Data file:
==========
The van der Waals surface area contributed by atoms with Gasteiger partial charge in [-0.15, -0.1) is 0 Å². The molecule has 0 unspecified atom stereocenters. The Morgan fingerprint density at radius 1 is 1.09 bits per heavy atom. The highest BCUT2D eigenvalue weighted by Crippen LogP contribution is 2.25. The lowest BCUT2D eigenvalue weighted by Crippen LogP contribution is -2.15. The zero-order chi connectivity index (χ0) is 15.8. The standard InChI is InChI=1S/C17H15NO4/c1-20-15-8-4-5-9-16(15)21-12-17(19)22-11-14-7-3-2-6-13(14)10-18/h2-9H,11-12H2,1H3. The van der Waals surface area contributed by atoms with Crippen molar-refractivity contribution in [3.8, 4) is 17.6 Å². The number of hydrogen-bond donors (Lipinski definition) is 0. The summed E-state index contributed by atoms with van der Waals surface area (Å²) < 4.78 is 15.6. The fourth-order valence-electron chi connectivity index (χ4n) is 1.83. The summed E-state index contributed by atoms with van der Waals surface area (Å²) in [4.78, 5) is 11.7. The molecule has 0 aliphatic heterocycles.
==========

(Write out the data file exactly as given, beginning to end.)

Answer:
The van der Waals surface area contributed by atoms with Gasteiger partial charge in [-0.15, -0.1) is 0 Å². The molecule has 0 unspecified atom stereocenters. The Morgan fingerprint density at radius 1 is 1.09 bits per heavy atom. The highest BCUT2D eigenvalue weighted by Crippen LogP contribution is 2.25. The lowest BCUT2D eigenvalue weighted by Crippen LogP contribution is -2.15. The zero-order chi connectivity index (χ0) is 15.8. The standard InChI is InChI=1S/C17H15NO4/c1-20-15-8-4-5-9-16(15)21-12-17(19)22-11-14-7-3-2-6-13(14)10-18/h2-9H,11-12H2,1H3. The van der Waals surface area contributed by atoms with Crippen molar-refractivity contribution in [3.8, 4) is 17.6 Å². The number of hydrogen-bond donors (Lipinski definition) is 0. The summed E-state index contributed by atoms with van der Waals surface area (Å²) < 4.78 is 15.6. The fourth-order valence-electron chi connectivity index (χ4n) is 1.83. The summed E-state index contributed by atoms with van der Waals surface area (Å²) in [4.78, 5) is 11.7. The molecule has 0 aliphatic heterocycles.